Does it make sense to me financially if we co-own the property? We discussed this and she is committed to doing what makes sense to me. Her goal is to make sure I can really afford to live in the house after she’s gone. Your thoughts?
ONE: Your sister wants to give you a meaningful gift: a fully paid home. All you have to do is maintain it, pay utilities and home insurance, and pay property taxes. If the house is modest, the taxes are likely to be modest as well.
Homes require repairs and maintenance from time to time. Someone will need to tend the garden, clean the gutters, shovel snow, and fix, fix, or replace things that break, like light bulbs and kitchen utensils.
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In fact, your sister knows how much all these items cost because she is paying all these bills. If she’s willing to give you the house, she’s probably willing to discuss how much it will cost to keep the property running.
Here’s what we’re wanting to know: Where are you living now? If you’re living with your sister and she’s going to leave the property to you when she dies, then it shouldn’t be too difficult to talk about costs.
On the other hand, if you live elsewhere and can continue to live elsewhere, your sister’s house can become an income-generating asset for you to leverage in retirement. Renting the property can bring in income that you can use to support yourself after it is gone.
While she wants you to live in the house after she’s gone, it may not make sense to you socially, emotionally, or even physically. Another idea is to sell the property. If you sell it within one year of receipt, the product must be tax free. This can also help fund a more comfortable retirement.
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You asked a question about co-ownership. There is no reason for you to co-own the property today. As we’ve written many times, it usually makes more sense to inherit a property than to have someone as a gift for you.
If you’re concerned about the cost of probate, it might make sense for your sister to create a trust and put the property title in the trust’s name. She must then name you as the successor beneficiary of the trust. When she dies, the house will automatically pass to you, along with anything else that is titled in the trust’s name, such as checking or savings accounts or other assets.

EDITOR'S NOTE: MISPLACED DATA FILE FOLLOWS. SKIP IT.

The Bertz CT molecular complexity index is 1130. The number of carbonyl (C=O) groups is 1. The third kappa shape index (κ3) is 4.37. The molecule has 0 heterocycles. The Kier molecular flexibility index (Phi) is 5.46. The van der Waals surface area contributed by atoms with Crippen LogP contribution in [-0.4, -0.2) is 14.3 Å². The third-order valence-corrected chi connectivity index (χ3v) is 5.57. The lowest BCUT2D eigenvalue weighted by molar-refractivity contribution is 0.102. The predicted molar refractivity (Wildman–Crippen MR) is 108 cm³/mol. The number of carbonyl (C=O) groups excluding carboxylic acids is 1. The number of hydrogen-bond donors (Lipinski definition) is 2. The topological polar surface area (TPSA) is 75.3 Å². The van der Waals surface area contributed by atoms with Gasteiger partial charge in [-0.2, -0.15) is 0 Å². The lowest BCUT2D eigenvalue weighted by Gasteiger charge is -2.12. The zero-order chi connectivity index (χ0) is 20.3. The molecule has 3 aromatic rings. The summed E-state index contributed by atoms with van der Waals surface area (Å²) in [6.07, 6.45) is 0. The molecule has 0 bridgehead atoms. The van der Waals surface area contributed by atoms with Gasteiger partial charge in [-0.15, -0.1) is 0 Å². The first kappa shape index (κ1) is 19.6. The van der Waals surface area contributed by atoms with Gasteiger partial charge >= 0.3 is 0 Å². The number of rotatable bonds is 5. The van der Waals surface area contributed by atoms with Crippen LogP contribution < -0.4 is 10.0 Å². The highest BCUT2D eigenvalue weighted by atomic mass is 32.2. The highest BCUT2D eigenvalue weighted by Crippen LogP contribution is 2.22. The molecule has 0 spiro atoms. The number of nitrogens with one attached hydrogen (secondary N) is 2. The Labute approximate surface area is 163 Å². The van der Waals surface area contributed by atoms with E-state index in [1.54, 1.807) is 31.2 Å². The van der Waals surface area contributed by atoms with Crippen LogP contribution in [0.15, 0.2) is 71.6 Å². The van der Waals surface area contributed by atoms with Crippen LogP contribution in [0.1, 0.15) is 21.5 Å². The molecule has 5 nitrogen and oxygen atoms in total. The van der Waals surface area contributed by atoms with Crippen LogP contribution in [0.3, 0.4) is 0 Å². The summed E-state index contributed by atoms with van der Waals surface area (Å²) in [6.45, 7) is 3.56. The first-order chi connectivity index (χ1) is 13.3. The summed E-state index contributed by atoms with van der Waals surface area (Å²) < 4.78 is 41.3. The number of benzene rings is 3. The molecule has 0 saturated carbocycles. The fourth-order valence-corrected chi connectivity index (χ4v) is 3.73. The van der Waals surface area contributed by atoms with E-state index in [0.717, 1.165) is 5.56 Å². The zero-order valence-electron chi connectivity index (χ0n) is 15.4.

Another option is to create an instrument of transfer upon death (TOD), which allows your sister to designate you as a beneficiary of the household after her death. You would file this TOD with the Registrar of Deeds office in the county where the property being transferred is located – in this case, DuPage County. This document would also allow you to avoid inventory. Twenty-nine states plus DC allow you to create a TOD (or a beneficiary deed).
Your sister may have already chosen one of these methods to transfer your home to you after her death, but if she hasn’t, you might want to bring it up. Talk about your estate plan and ask for the name of your real estate attorney, tax preparer or accountant, financial planner and banker, if you have one. Make sure she has appointed your power of attorney for financial and health matters so that you have the right to make decisions for her if for any reason she becomes unable to do so.
At the end of the day, it appears that his sister invited him to talk about their future after she is gone. We think you should get her to this sooner or later.
Ilyce Glink is the author of “100 questions every first-time homebuyer should ask(Fourth edition). She is also CEO of Best Money Moves, an app employers provide employees to measure and lessen financial stress. Samuel J. Tamkin is a Chicago real estate attorney. her, bestmoneymoves. with.